Sunday, May 31, 2020

Prayer always

I've been watching the looting and violence currently taking place, supposedly in response to the sad death of George Floyd. I feel anger and sadness watching these criminals engaging in theft and vandalism even in the presence of the police.

I'm reminded of an incident recounted in Mark 9:14-29 in which Jesus' disciples were unable to drive out an unclean spirit from a boy.The boy's father appealed to Jesus on behalf of his possessed son:

“Teacher, I brought You my son, who has a spirit that makes him mute. Whenever it seizes him, it throws him to the ground. He foams at the mouth, gnashes his teeth, and becomes rigid. I asked Your disciples to drive it out, but they were unable.” 

"O unbelieving generation!” Jesus replied. “How long must I remain with you? How long must I put up with you? Bring the boy to Me.”

Jesus commanded the unclean spirit to come out of the boy, and immediately he was cured. Later on His disciples asked Him why they were unable to do this themselves.

Jesus answered, “This kind cannot come out, except by prayer.”

It seems to me that these rioters ("protesters," to use the PC newscast term) are possessed, judging by the way they act and don't seem to respond to anything. As I watch and feel helpless since the police don't seem to have much luck because of the sheer numbers of the rioters, I wonder what can be done? 

The first and foremost thing that can be done, that should be done with any difficult situation, is to pray. God is always in control. Maybe it doesn't seem that way, but we are too small to know the mind of God and His purposes and plans. We can still pray, however. 

I know there are non-believers who scoff at prayer, considering it as useless talk that accomplishes nothing - as in, all talk and no action. But that is not the case. Prayer should precede action; we need to ask the Lord for guidance and wisdom in a situation, to enable us to discern the right course of action and then enable us with the courage and resources to follow through. Action without prayer is what ultimately accomplishes nothing.

Maybe there's nothing we can really do; many things are beyond our control, but nevertheless we need to keep praying because nothing is beyond God's control; He hears us. If He does call us to action then we pray His Spirit will lead us so we may serve by doing His will, that we will be the light of Christ through it all.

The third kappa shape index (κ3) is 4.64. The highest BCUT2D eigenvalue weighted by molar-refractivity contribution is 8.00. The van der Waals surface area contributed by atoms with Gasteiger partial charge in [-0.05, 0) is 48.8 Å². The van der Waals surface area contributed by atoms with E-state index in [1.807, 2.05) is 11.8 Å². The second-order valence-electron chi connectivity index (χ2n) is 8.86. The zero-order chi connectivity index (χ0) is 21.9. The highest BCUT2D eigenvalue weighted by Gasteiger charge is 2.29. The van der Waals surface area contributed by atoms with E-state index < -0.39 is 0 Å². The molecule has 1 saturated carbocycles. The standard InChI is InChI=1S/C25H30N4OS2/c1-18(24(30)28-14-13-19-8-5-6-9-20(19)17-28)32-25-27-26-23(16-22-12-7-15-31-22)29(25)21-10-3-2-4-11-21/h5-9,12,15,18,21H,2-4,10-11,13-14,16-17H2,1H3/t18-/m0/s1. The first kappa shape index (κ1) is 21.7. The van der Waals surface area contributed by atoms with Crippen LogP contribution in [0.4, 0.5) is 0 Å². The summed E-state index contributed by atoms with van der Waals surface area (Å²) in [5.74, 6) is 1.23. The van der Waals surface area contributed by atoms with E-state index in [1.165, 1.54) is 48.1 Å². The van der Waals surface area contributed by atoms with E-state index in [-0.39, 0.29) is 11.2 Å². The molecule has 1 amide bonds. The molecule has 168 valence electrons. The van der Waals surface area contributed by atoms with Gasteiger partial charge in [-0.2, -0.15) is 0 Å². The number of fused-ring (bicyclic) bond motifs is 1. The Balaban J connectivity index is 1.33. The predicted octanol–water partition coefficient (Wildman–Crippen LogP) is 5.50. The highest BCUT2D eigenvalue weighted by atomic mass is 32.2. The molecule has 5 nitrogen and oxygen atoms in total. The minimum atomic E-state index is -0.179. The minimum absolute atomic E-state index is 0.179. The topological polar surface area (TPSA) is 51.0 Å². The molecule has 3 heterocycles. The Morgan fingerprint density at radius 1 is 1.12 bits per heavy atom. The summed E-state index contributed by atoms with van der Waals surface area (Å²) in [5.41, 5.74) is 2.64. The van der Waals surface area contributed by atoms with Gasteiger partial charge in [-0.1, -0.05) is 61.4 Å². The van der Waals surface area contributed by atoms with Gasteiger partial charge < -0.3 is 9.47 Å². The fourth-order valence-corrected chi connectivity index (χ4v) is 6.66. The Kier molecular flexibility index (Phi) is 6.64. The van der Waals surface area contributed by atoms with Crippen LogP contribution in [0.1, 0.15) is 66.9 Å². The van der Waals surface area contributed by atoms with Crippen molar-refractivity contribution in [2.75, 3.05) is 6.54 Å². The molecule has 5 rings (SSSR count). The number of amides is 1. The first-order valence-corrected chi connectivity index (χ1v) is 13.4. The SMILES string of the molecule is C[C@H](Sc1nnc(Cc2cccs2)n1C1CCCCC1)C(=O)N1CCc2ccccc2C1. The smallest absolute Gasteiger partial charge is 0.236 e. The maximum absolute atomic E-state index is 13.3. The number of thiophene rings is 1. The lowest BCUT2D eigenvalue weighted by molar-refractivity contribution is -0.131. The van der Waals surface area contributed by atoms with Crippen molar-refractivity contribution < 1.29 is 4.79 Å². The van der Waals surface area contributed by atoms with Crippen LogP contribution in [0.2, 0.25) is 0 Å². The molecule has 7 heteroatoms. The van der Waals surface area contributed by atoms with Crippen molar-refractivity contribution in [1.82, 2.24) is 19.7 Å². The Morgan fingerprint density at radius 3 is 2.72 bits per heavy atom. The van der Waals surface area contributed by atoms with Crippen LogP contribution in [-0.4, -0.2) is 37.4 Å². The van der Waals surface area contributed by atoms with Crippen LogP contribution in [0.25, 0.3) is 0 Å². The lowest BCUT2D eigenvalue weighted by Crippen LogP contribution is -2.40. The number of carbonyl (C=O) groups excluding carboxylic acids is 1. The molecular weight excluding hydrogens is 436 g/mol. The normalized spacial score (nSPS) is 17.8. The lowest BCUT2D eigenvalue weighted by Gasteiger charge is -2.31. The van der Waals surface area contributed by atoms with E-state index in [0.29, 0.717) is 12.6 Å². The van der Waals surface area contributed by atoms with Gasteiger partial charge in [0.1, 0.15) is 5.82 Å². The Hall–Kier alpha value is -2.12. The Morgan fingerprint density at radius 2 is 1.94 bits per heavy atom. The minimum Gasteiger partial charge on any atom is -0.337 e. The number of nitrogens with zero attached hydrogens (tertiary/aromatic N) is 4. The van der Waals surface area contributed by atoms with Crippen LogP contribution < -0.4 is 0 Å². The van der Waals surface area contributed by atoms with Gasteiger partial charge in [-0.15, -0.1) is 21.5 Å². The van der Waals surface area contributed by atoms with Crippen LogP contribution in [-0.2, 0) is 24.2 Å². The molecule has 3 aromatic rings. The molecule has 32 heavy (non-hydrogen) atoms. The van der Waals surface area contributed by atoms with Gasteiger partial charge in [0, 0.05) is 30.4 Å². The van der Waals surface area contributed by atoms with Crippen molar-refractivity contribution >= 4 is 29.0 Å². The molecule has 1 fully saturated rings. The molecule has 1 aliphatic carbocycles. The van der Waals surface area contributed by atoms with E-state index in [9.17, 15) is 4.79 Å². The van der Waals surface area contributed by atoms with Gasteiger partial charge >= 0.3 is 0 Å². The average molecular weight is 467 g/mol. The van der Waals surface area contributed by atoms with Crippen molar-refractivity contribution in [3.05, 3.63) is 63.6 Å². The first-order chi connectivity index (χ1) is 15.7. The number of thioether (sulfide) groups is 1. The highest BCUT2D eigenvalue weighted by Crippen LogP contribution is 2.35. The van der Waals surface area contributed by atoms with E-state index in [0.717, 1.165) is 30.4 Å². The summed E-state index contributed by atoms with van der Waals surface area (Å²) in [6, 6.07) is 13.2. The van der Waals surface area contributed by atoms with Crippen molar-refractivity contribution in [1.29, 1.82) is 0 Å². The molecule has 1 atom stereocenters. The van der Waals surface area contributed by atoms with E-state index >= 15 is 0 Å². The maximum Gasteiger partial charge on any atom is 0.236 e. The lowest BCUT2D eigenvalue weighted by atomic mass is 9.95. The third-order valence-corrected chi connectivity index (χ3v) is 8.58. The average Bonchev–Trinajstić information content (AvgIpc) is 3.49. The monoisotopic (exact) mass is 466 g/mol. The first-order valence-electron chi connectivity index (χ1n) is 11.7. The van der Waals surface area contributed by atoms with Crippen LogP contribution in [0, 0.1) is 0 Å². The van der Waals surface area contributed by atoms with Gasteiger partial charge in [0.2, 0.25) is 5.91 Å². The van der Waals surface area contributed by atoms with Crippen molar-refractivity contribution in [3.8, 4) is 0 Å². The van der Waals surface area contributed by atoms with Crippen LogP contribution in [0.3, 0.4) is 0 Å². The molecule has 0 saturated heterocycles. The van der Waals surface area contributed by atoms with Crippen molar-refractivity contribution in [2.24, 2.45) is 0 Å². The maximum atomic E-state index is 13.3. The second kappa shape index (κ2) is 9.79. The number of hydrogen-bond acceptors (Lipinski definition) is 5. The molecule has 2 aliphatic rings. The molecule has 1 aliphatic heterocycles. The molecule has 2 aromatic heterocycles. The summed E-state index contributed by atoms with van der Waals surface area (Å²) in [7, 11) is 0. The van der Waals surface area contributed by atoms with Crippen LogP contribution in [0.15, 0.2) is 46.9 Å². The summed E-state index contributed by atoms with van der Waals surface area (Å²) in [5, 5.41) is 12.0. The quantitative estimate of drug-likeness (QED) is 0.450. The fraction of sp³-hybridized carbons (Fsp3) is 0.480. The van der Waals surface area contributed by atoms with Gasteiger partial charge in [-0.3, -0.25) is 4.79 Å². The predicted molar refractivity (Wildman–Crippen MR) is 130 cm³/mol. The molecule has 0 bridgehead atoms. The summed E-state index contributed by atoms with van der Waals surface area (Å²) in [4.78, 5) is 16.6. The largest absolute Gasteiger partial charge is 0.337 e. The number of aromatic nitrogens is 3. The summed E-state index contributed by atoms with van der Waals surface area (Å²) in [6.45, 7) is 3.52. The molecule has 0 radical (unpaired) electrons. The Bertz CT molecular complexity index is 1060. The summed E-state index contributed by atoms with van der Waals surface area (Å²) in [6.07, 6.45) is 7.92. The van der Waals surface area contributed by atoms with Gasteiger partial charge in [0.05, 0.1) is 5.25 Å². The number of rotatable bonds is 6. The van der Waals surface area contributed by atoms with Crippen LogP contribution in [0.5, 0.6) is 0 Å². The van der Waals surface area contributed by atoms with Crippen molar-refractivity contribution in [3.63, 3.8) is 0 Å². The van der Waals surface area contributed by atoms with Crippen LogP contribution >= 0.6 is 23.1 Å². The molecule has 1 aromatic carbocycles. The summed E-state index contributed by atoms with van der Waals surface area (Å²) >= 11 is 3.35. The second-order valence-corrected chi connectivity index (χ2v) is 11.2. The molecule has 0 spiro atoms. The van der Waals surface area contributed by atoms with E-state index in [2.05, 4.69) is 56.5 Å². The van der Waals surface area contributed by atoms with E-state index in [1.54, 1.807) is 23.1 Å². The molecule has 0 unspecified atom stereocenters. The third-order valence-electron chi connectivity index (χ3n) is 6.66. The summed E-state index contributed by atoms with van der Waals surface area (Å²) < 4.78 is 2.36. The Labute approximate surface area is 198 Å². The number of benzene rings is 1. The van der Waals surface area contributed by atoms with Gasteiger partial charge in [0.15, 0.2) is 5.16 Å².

Prayer works. Jesus said it - O unbelieving generation! in response to unsuccessful attempts to help the boy who was out of control. Take heed of His words: This kind cannot come out, except by prayer.

Friday, May 29, 2020

my brother's keeper?

As I write this, an event that has the country up in arms is the death of George Floyd, who died while being held on the ground by a police officer whose knee was on his neck for approximately 9 minutes. Despite pleas from Floyd and onlookers, and Floyd's obvious physical distress, the officer didn't relent until Floyd was dead.

Here is a link to an article about it that also contains a video of this horrifying incident:

There were four officers on the scene; one had his knee on Floyd's neck and the others stood there while it happened.  All four were fired from the force. The kneeling officer has now been arrested but not the other three.

There appears to be no excuse for choking this poor man to death, regardless of what he had done. And, there is no excuse for the other three officers to have stood there, allowing it to happen and doing nothing to intercede on the victim's behalf.

Did any of them have a conscience?

It is as if God was asking them, what are you doing?  And they're responding, am I my brother's keeper?  You're probably familiar with the first recorded incident of this, but if not then take a look at the account of Cain murdering his brother Abel, in Genesis chapter 4.

Many years hence, after the account of Noah and the flood took place, we find this passage in the Bible:

Then Noah began farming and planted a vineyard. He drank of the wine and became drunk, and uncovered himself inside his tent. Ham, the father of Canaan, saw the nakedness of his father, and told his two brothers outside. But Shem and Japheth took a garment and laid it upon both their shoulders and walked backward and covered the nakedness of their father; and their faces were turned away, so that they did not see their father’s nakedness. When Noah awoke from his wine, he knew what his youngest son had done to him. So he said,
“Cursed be Canaan;
A servant of servants
He shall be to his brothers.”
Genesis 9:20-25

Noah got drunk, which he shouldn't have done, and passed out, naked, in his tent. Ham, one of his three sons, saw his father in this state but instead of doing anything about it, he went out and told his two brothers, Shem and Japheth. I'm thinking he probably found it amusing.